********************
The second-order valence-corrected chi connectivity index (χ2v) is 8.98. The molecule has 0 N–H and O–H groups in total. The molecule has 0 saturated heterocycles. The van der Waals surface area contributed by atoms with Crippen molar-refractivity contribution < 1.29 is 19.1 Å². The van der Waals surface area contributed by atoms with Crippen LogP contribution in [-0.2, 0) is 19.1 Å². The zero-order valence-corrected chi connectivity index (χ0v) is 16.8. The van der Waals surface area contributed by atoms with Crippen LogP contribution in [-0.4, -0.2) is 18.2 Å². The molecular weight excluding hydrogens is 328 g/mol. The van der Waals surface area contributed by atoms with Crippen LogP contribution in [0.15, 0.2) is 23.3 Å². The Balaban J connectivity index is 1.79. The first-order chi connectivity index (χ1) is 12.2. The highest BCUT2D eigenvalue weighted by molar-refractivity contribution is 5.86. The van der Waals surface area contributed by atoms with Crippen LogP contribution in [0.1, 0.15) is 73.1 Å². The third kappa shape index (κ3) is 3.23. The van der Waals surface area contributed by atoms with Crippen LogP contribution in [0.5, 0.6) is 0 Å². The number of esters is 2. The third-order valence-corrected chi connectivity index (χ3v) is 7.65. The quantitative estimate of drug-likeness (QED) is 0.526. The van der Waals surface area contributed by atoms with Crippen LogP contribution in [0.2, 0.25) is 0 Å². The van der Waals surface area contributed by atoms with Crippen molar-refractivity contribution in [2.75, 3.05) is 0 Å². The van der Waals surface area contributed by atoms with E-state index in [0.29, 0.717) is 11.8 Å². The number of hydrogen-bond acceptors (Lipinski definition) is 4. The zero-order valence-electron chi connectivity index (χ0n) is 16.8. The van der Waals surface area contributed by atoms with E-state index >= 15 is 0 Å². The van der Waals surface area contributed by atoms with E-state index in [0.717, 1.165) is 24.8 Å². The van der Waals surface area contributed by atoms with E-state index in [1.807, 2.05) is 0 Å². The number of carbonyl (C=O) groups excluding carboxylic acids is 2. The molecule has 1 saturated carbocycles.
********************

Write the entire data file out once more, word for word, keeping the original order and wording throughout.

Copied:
The second-order valence-corrected chi connectivity index (χ2v) is 8.98. The molecule has 0 N–H and O–H groups in total. The molecule has 0 saturated heterocycles. The van der Waals surface area contributed by atoms with Crippen molar-refractivity contribution < 1.29 is 19.1 Å². The van der Waals surface area contributed by atoms with Crippen LogP contribution in [-0.2, 0) is 19.1 Å². The zero-order valence-corrected chi connectivity index (χ0v) is 16.8. The van der Waals surface area contributed by atoms with Crippen LogP contribution in [-0.4, -0.2) is 18.2 Å². The molecular weight excluding hydrogens is 328 g/mol. The van der Waals surface area contributed by atoms with Crippen LogP contribution in [0.15, 0.2) is 23.3 Å². The Balaban J connectivity index is 1.79. The first-order chi connectivity index (χ1) is 12.2. The highest BCUT2D eigenvalue weighted by molar-refractivity contribution is 5.86. The van der Waals surface area contributed by atoms with Crippen LogP contribution in [0.1, 0.15) is 73.1 Å². The third kappa shape index (κ3) is 3.23. The van der Waals surface area contributed by atoms with Crippen LogP contribution in [0.5, 0.6) is 0 Å². The number of esters is 2. The third-order valence-corrected chi connectivity index (χ3v) is 7.65. The quantitative estimate of drug-likeness (QED) is 0.526. The van der Waals surface area contributed by atoms with Crippen LogP contribution in [0.2, 0.25) is 0 Å². The van der Waals surface area contributed by atoms with Crippen molar-refractivity contribution in [2.75, 3.05) is 0 Å². The van der Waals surface area contributed by atoms with E-state index in [0.29, 0.717) is 11.8 Å². The number of hydrogen-bond acceptors (Lipinski definition) is 4. The zero-order valence-electron chi connectivity index (χ0n) is 16.8. The van der Waals surface area contributed by atoms with E-state index >= 15 is 0 Å². The van der Waals surface area contributed by atoms with E-state index in [0.717, 1.165) is 24.8 Å². The van der Waals surface area contributed by atoms with E-state index in [1.807, 2.05) is 0 Å². The number of carbonyl (C=O) groups excluding carboxylic acids is 2. The molecule has 1 saturated carbocycles.